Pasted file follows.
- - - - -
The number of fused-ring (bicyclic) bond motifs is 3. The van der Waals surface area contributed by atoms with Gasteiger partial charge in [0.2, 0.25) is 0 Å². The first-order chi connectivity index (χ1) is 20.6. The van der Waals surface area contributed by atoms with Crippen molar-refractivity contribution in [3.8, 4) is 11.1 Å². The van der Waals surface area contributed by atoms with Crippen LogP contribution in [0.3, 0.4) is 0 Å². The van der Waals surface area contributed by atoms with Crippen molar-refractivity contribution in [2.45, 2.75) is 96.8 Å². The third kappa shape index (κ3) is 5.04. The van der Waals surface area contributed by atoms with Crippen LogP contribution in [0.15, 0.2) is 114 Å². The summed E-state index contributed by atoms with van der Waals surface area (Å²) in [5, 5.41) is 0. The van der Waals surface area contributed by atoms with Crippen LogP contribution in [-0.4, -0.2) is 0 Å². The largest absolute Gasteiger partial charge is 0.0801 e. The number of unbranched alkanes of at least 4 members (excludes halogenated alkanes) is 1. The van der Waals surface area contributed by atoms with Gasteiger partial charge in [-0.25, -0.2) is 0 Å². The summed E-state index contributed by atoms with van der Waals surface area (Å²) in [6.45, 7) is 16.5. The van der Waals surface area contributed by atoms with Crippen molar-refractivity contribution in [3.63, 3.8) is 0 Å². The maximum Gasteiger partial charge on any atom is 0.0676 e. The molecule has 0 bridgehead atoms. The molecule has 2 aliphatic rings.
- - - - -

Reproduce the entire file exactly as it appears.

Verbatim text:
The number of fused-ring (bicyclic) bond motifs is 3. The van der Waals surface area contributed by atoms with Gasteiger partial charge in [0.2, 0.25) is 0 Å². The first-order chi connectivity index (χ1) is 20.6. The van der Waals surface area contributed by atoms with Crippen molar-refractivity contribution in [3.8, 4) is 11.1 Å². The van der Waals surface area contributed by atoms with Crippen LogP contribution in [0.3, 0.4) is 0 Å². The van der Waals surface area contributed by atoms with Crippen molar-refractivity contribution in [2.45, 2.75) is 96.8 Å². The third kappa shape index (κ3) is 5.04. The van der Waals surface area contributed by atoms with Crippen LogP contribution in [0.15, 0.2) is 114 Å². The summed E-state index contributed by atoms with van der Waals surface area (Å²) in [5, 5.41) is 0. The van der Waals surface area contributed by atoms with Crippen LogP contribution in [-0.4, -0.2) is 0 Å². The largest absolute Gasteiger partial charge is 0.0801 e. The number of unbranched alkanes of at least 4 members (excludes halogenated alkanes) is 1. The van der Waals surface area contributed by atoms with Gasteiger partial charge in [-0.25, -0.2) is 0 Å². The summed E-state index contributed by atoms with van der Waals surface area (Å²) in [6.45, 7) is 16.5. The van der Waals surface area contributed by atoms with Crippen molar-refractivity contribution in [3.63, 3.8) is 0 Å². The maximum Gasteiger partial charge on any atom is 0.0676 e. The molecule has 0 bridgehead atoms. The molecule has 2 aliphatic rings.